Play also works as exercise for indoor cats, Dr. Wooten says.
“One of the biggest problems indoor cats face is a sedentary lifestyle and obesity,” she says, “so controlling calories and making sure your kitty stays active is crucial to her wellbeing.”
An easy way to turn playtime into exercise is with fun toys, such as KONG’s fish teaser, which can bring out your cat’s playful instincts and encourage chasing around the house.
Learn Your Cat’s Play Preferences
Because every cat is different, each has her own play preferences. As pet parents, we should take into account the individuality of our feline friends.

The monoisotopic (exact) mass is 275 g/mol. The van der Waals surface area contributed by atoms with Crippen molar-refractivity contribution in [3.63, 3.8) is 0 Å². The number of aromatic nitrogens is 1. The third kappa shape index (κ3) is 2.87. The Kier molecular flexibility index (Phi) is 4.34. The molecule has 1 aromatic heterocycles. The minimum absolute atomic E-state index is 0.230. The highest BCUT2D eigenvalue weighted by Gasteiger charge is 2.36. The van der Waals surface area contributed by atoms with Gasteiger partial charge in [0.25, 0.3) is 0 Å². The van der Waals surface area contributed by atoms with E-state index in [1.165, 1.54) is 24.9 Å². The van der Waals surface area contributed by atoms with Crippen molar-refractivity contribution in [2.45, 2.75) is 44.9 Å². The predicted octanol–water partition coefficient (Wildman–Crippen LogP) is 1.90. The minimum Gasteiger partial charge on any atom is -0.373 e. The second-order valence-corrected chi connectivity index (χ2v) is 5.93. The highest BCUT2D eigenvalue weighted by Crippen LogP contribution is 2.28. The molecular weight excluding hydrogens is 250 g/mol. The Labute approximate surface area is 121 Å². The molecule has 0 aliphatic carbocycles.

“What some cats like, others do not,” Hartstein says.
Therefore, get to know your indoor cats and change up your products, playtime and routines to cater to your felines’ unique preferences.
Having recently moved from rainy Oregon to the sunshine state, Anastasiya Chevtchenko spends her time catching rays by the beach, playing soccer with the locals, and embracing pet heaven – Chewy. A recent Penn graduate, Anastasiya works in Marketing where she hopes to bring in her expertise in international relations to expand the business. When she’s not facetiming her international friends or reading the news in five languages, Anastasiya spends her time working on PR projects, social media brand posts, and writing for Chewy’s Pet Central blog.